Seven of the 37 included studies (2602 patients) determined clinically important differences as a threshold to differentiate between patients with or without relevant pain relief. Absolute thresholds ranged from 10 to 35 mm in six studies (2331 patients) with a median of 10 mm, and the relative threshold ranged from 15% to 50% in four studies (534 patients) (Table 3). In one additional study , patients were defined as responders if they indicated at least a five-category improvement. The corresponding clinically important differences were thus higher (34 to 63 mm depending on baseline pain) than in studies where patients only needed a one- [41, 57], two- , or three-category improvement , respectively, to be defined as responders (Table 2).
Impact of baseline pain scores on the MCID
Eleven studies had assessed the possible influence of baseline pain on minimum clinically improvement (Appendix 3). Of nine studies assessing absolute change, seven reported an association [31, 33, 36, 43, 58, 59]. The two remaining studies found no association, but these were disregarded since they determined the MCID without differentiating between pain relief and pain worsening [21, 45]. Six studies assessed the association between baseline pain and relative change and either found the association to be non-significant or found it to be weaker than for absolute change.
Based on meta-regression, we found no association between baseline pain and either absolute (20 studies, P = 0.70) nor relative (9 studies, P = 0.83) estimates of MCIDs.
However, based on individual patient data meta-analysis from seven studies (918 patients), we found a strong association between baseline pain and absolute MCID, showing that patients with higher baseline pain need larger pain reduction to reach a minimum clinically relevant difference compared to patients with lower baseline pain. For each 10 mm increase in baseline pain, MCID increased by 3.1 mm (95% confidence interval, 2.8–3.5 mm, P < 0.001, I2 = 0%). Thus, for patients with initial pain levels < 40, 40–70, and > 70 mm, the MCIDs were 6 (4–8) mm, 13 (11–14) mm, and 21 (20–23) mm, respectively (Fig. 3). The corresponding relative estimates of MCIDs did not differ significantly: 17 (4–30) %, 23 (20–25) %, and 24 (22–26) %, respectively. In contrast, we found that patients with more severe pain perceived worsening of their status with smaller increases of pain intensity: the absolute MCID was 2.3 mm less for each 10 mm increase in baseline pain (1.4–3.0, P < 0.001, I2 = 67%).
From individual patient data, we also found that the MCID decreased with increasing time from baseline, from 17 (12 to 21) mm at 30 minutes to 11 (8 to 14) mm at 120 minutes. However, patients’ pain level declined accordingly during the multiple follow-ups and estimates expressed as a relative change from the previous assessment therefore did not decline.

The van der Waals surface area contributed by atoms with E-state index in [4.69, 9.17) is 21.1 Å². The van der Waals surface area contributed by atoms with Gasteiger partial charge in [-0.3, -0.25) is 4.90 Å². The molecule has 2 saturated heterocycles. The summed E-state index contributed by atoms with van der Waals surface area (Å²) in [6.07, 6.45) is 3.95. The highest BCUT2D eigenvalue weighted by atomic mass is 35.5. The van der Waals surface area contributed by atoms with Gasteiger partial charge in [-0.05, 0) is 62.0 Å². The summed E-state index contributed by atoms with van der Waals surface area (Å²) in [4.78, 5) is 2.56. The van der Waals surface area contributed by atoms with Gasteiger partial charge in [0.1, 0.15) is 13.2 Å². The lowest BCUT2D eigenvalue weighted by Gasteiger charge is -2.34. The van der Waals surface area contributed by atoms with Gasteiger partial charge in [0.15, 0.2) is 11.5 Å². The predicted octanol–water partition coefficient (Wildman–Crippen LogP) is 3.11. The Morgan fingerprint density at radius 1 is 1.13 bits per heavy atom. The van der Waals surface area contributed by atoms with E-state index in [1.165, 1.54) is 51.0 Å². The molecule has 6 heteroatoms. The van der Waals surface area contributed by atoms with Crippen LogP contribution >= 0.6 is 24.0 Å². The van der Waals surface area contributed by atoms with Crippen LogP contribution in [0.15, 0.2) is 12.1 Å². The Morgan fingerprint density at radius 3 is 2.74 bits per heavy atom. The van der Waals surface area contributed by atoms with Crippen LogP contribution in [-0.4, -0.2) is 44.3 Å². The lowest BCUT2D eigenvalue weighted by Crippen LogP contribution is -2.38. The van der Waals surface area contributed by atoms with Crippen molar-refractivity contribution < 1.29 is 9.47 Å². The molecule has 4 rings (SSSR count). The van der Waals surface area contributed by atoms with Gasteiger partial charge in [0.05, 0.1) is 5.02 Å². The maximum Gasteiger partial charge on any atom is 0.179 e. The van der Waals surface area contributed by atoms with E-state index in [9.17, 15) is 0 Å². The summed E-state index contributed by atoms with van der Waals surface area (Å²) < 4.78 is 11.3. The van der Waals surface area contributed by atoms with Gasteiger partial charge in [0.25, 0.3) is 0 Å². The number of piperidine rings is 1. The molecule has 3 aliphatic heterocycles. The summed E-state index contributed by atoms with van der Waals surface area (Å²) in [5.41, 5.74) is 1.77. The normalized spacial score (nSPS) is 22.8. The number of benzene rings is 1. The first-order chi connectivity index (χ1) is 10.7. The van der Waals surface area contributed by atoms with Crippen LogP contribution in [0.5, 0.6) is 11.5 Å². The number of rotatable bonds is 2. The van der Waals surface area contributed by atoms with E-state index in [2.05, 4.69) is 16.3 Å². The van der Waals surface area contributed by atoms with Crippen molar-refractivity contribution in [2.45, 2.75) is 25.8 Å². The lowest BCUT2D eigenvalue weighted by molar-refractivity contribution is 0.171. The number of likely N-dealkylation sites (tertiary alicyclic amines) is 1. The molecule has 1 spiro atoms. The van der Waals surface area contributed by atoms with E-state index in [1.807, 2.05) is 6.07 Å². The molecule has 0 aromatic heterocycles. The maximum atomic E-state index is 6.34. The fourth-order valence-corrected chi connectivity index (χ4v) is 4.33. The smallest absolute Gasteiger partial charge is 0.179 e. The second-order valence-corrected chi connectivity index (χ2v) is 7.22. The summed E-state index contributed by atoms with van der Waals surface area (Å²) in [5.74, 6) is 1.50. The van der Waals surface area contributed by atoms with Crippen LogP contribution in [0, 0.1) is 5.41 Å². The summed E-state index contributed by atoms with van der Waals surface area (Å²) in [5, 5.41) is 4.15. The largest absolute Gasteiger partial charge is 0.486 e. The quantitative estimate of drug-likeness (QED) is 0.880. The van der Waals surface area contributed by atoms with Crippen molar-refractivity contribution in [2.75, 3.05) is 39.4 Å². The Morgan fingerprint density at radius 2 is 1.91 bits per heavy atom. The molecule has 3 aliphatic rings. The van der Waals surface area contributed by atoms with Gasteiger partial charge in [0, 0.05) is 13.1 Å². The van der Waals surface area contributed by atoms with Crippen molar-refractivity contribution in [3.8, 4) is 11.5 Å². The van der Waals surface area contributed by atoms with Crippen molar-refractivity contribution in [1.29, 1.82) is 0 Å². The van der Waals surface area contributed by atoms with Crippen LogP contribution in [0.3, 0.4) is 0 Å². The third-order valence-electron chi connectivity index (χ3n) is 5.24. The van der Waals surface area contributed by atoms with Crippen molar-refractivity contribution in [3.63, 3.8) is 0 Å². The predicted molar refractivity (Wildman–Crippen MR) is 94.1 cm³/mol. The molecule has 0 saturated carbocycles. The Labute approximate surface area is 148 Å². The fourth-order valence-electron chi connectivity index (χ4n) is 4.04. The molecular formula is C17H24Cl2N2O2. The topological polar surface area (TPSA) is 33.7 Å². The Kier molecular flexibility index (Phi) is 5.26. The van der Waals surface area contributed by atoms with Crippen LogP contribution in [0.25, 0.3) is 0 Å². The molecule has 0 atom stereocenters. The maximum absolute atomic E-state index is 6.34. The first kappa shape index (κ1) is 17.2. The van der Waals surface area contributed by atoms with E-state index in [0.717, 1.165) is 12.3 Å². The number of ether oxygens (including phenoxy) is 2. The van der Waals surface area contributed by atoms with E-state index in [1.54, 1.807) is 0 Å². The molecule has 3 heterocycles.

Impact of other clinical and methodological factors
Other causes for variation in the MCID were addressed in 10 studies. These included sex [33, 35, 36, 44–48, 51, 54, 57, 59], age [33, 35, 36, 44–46, 48, 51, 54, 57, 59], education level [35, 48, 51, 54], ethnicity [54, 57], primary language (English or Spanish) , and religion , as well as cause (traumatic or non-traumatic) [44–48, 57], duration  and location  of pain. None of the studies found associations except for one , which reported higher MCIDs for men compared to women and for non-traumatic pain compared to traumatic pain. However, these analyses were not adjusted for differences in baseline pain.
The MCIDs of subgroups are presented as medians and pooled averages, respectively (Table 4). For most clinical and methodological factors, the number of studies in each subgroup was too small to ensure detection of relevant differences between them. Nevertheless, although only few studies defined the MCID as the mean pain reduction among patients with several categories of improvement, or patients with ‘meaningful’ (and not just ‘minimum’) change, it was clear that these studies found higher MCIDs (medians 25 (IQR 23–29) and 34 (IQR 27–40), respectively) than studies where it was defined as the mean pain reduction among patients with a one-category improvement (median 16 (IQR 13–21)). It was also clear that the MCID was higher when based on a single assessment involving one fixed baseline value (median 25 (IQR 23–29)), than when summarised from multiple assessments with the previous assessment applied as a ‘moving baseline’ (medians 15 (IQR 13–16) and 16 (IQR 10–21), respectively). Subgroups of studies among patients with various clinical conditions were underpowered to detect relevant differences. The comparison of one- and two-sided transition scales was also underpowered, but the difference in scales did not seem to affect study results, while the comparison of VAS and NRS included enough studies to conclude that type of pain scale did not influence the MCID. Finally, we did not find differences in outcomes relating to the risk of attrition bias or risk of non-representative samples.